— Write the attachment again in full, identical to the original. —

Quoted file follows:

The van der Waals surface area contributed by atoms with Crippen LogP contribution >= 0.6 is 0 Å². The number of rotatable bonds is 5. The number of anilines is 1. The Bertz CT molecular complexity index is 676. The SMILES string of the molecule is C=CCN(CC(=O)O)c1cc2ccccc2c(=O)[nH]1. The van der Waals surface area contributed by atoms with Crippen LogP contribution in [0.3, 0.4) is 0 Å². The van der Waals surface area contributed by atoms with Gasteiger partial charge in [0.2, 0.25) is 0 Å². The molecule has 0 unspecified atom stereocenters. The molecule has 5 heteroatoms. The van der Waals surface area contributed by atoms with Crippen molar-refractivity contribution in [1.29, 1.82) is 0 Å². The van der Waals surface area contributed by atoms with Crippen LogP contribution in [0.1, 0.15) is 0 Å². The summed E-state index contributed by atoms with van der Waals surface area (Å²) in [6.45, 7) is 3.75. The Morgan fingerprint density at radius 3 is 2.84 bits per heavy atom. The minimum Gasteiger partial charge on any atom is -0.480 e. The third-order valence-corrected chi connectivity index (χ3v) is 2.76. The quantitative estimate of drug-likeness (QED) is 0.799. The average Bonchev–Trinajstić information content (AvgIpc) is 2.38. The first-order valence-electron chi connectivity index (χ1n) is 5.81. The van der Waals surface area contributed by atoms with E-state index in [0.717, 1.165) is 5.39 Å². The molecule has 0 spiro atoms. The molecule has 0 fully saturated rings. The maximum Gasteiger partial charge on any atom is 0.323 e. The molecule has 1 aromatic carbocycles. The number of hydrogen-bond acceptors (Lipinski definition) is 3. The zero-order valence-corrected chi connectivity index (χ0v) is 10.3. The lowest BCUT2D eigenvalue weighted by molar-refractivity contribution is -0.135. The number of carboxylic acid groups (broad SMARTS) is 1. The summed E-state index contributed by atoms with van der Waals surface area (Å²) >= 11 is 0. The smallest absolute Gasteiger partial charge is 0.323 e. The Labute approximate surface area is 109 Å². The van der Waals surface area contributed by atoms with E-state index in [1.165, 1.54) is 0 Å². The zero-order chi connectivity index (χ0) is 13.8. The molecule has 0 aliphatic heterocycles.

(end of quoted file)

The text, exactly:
The van der Waals surface area contributed by atoms with Crippen LogP contribution >= 0.6 is 0 Å². The number of rotatable bonds is 5. The number of anilines is 1. The Bertz CT molecular complexity index is 676. The SMILES string of the molecule is C=CCN(CC(=O)O)c1cc2ccccc2c(=O)[nH]1. The van der Waals surface area contributed by atoms with Crippen LogP contribution in [0.3, 0.4) is 0 Å². The van der Waals surface area contributed by atoms with Gasteiger partial charge in [0.2, 0.25) is 0 Å². The molecule has 0 unspecified atom stereocenters. The molecule has 5 heteroatoms. The van der Waals surface area contributed by atoms with Crippen molar-refractivity contribution in [1.29, 1.82) is 0 Å². The van der Waals surface area contributed by atoms with Crippen LogP contribution in [0.1, 0.15) is 0 Å². The summed E-state index contributed by atoms with van der Waals surface area (Å²) in [6.45, 7) is 3.75. The Morgan fingerprint density at radius 3 is 2.84 bits per heavy atom. The minimum Gasteiger partial charge on any atom is -0.480 e. The third-order valence-corrected chi connectivity index (χ3v) is 2.76. The quantitative estimate of drug-likeness (QED) is 0.799. The average Bonchev–Trinajstić information content (AvgIpc) is 2.38. The first-order valence-electron chi connectivity index (χ1n) is 5.81. The van der Waals surface area contributed by atoms with E-state index in [0.717, 1.165) is 5.39 Å². The molecule has 0 spiro atoms. The molecule has 0 fully saturated rings. The maximum Gasteiger partial charge on any atom is 0.323 e. The molecule has 1 aromatic carbocycles. The number of hydrogen-bond acceptors (Lipinski definition) is 3. The zero-order valence-corrected chi connectivity index (χ0v) is 10.3. The lowest BCUT2D eigenvalue weighted by molar-refractivity contribution is -0.135. The number of carboxylic acid groups (broad SMARTS) is 1. The summed E-state index contributed by atoms with van der Waals surface area (Å²) >= 11 is 0. The smallest absolute Gasteiger partial charge is 0.323 e. The Labute approximate surface area is 109 Å². The van der Waals surface area contributed by atoms with E-state index in [1.165, 1.54) is 0 Å². The zero-order chi connectivity index (χ0) is 13.8. The molecule has 0 aliphatic heterocycles.